As we prepare for the 50th anniversary of the JFK assassination, author and columnistJerome Corsi discussed his extensive research into the killing of Kennedy. The ballistics evidence proves that more than one shooter was involved, and that the lone gunman theory is false, he said. When Kennedy was brought into the Parkland Hospital after the shooting, the doctors recorded an entrance wound in the front of the head. But in examining frames from the end of the Zapruder film, when the car was about to go under the underpass, you can see the back of JFK's head is blown out. Lee Harvey Oswald, shooting supposedly from the Book Depository, was positioned behind Kennedy, and therefore couldn't have been the only shooter, Corsi stated. "A shot from the front means there was two shooters at least."
One reason for JFK's assassination was that he wouldn't go along with an arranged New World Order, and refused to use the US military to support business interests, and he planned to dismantle the CIA, Corsi outlined. He named Allen Dulles, the former head of the CIA, as one of the planners of the JFK assassination and detailed how that in addition to Dallas, there were 2 other attempts to kill the President in November 1963. One was in Tampa, and the other in Chicago, and they both involved a "patsy" who would be found in possession of a high-powered rifle with scope.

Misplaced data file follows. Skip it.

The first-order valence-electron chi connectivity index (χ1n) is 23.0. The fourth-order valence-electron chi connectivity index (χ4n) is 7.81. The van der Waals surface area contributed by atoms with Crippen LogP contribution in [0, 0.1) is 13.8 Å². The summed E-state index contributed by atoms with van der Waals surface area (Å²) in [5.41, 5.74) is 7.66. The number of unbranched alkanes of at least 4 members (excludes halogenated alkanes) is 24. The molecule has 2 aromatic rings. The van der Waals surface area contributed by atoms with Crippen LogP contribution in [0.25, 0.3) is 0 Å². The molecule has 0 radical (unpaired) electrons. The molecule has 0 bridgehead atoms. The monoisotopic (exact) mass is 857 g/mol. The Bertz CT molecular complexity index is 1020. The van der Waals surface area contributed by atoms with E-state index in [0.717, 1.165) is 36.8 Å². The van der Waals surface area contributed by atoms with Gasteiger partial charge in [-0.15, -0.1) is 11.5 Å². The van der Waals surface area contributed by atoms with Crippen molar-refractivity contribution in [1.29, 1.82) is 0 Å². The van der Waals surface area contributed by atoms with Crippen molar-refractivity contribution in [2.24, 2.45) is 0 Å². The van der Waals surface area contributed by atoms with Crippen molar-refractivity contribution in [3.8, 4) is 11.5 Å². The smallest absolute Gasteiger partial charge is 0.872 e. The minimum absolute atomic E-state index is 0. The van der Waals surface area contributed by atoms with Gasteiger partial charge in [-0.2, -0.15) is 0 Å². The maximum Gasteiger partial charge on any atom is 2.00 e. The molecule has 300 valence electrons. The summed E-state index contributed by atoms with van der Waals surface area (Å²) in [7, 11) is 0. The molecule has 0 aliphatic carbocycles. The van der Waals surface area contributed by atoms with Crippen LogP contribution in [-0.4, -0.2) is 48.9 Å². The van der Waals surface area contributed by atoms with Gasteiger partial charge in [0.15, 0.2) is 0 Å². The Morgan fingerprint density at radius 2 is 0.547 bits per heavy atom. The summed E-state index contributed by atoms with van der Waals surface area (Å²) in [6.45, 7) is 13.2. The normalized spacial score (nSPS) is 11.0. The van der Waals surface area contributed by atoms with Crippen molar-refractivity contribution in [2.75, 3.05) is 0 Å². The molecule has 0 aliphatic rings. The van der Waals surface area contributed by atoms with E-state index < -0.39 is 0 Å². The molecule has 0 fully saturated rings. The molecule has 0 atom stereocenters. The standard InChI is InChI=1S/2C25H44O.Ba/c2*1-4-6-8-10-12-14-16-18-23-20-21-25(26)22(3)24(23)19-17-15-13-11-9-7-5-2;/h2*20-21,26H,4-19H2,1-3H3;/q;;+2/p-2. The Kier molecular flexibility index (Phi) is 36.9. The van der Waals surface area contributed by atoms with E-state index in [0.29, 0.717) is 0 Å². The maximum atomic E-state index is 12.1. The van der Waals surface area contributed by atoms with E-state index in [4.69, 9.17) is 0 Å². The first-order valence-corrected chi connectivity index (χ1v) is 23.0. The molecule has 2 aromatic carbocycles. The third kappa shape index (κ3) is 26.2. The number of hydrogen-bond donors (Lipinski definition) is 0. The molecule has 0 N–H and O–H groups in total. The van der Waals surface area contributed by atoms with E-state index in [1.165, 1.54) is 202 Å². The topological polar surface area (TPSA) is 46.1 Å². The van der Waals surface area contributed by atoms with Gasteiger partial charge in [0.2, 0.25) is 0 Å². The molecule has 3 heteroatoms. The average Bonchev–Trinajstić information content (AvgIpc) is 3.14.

The model for the JFK assassination was developed in the Eisenhower administration with the coup d'etat in Guatemala, engineered by E. Howard Hunt and carried out by the CIA in 1954 and 1957, he revealed. Lyndon Johnson was also culpable in the killing, Corsi contended, noting that he was embroiled in scandals that Kennedy was about to expose, which would have sunk LBJ's political career.
First hour guest, author Angus Dinsdale talked about his father, Tim Dinsdale, who quit his job as an aeronautical engineer in the 1960s to search for proof of the Loch Ness Monster. Using his engineering background, he investigated over 100 sighting reports, and concluded that Nessie was shaped something like a plesiosaur. In April 1960, while scanning the Loch with binoculars he caught sight of an object traveling in a zigzag pattern at a speed estimated to be 7-10 mph, and recorded a 60-second sequence on film. The film was later seen by millions on the BBC program Panorama.
News segment guest: Dr. Peter Breggin